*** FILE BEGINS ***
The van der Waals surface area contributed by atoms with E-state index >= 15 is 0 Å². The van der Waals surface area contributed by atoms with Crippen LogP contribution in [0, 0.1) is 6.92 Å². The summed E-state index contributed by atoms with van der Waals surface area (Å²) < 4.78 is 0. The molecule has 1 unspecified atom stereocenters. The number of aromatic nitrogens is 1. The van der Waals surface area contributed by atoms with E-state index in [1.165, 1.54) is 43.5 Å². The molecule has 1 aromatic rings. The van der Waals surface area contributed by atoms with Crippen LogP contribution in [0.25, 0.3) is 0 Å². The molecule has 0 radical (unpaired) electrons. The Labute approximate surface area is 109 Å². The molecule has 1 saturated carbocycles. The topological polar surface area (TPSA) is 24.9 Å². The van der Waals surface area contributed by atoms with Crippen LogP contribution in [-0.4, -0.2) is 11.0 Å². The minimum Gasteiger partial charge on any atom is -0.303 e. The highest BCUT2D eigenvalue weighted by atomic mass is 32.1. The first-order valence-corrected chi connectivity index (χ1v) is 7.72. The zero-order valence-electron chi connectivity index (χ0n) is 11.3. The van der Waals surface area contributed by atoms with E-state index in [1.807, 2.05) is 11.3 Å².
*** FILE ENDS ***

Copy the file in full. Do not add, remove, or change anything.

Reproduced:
The van der Waals surface area contributed by atoms with E-state index >= 15 is 0 Å². The van der Waals surface area contributed by atoms with Crippen LogP contribution in [0, 0.1) is 6.92 Å². The summed E-state index contributed by atoms with van der Waals surface area (Å²) < 4.78 is 0. The molecule has 1 unspecified atom stereocenters. The number of aromatic nitrogens is 1. The van der Waals surface area contributed by atoms with E-state index in [1.165, 1.54) is 43.5 Å². The molecule has 1 aromatic rings. The van der Waals surface area contributed by atoms with Crippen LogP contribution in [0.25, 0.3) is 0 Å². The molecule has 0 radical (unpaired) electrons. The Labute approximate surface area is 109 Å². The molecule has 1 saturated carbocycles. The topological polar surface area (TPSA) is 24.9 Å². The van der Waals surface area contributed by atoms with Crippen LogP contribution in [-0.4, -0.2) is 11.0 Å². The minimum Gasteiger partial charge on any atom is -0.303 e. The highest BCUT2D eigenvalue weighted by atomic mass is 32.1. The first-order valence-corrected chi connectivity index (χ1v) is 7.72. The zero-order valence-electron chi connectivity index (χ0n) is 11.3. The van der Waals surface area contributed by atoms with E-state index in [1.807, 2.05) is 11.3 Å².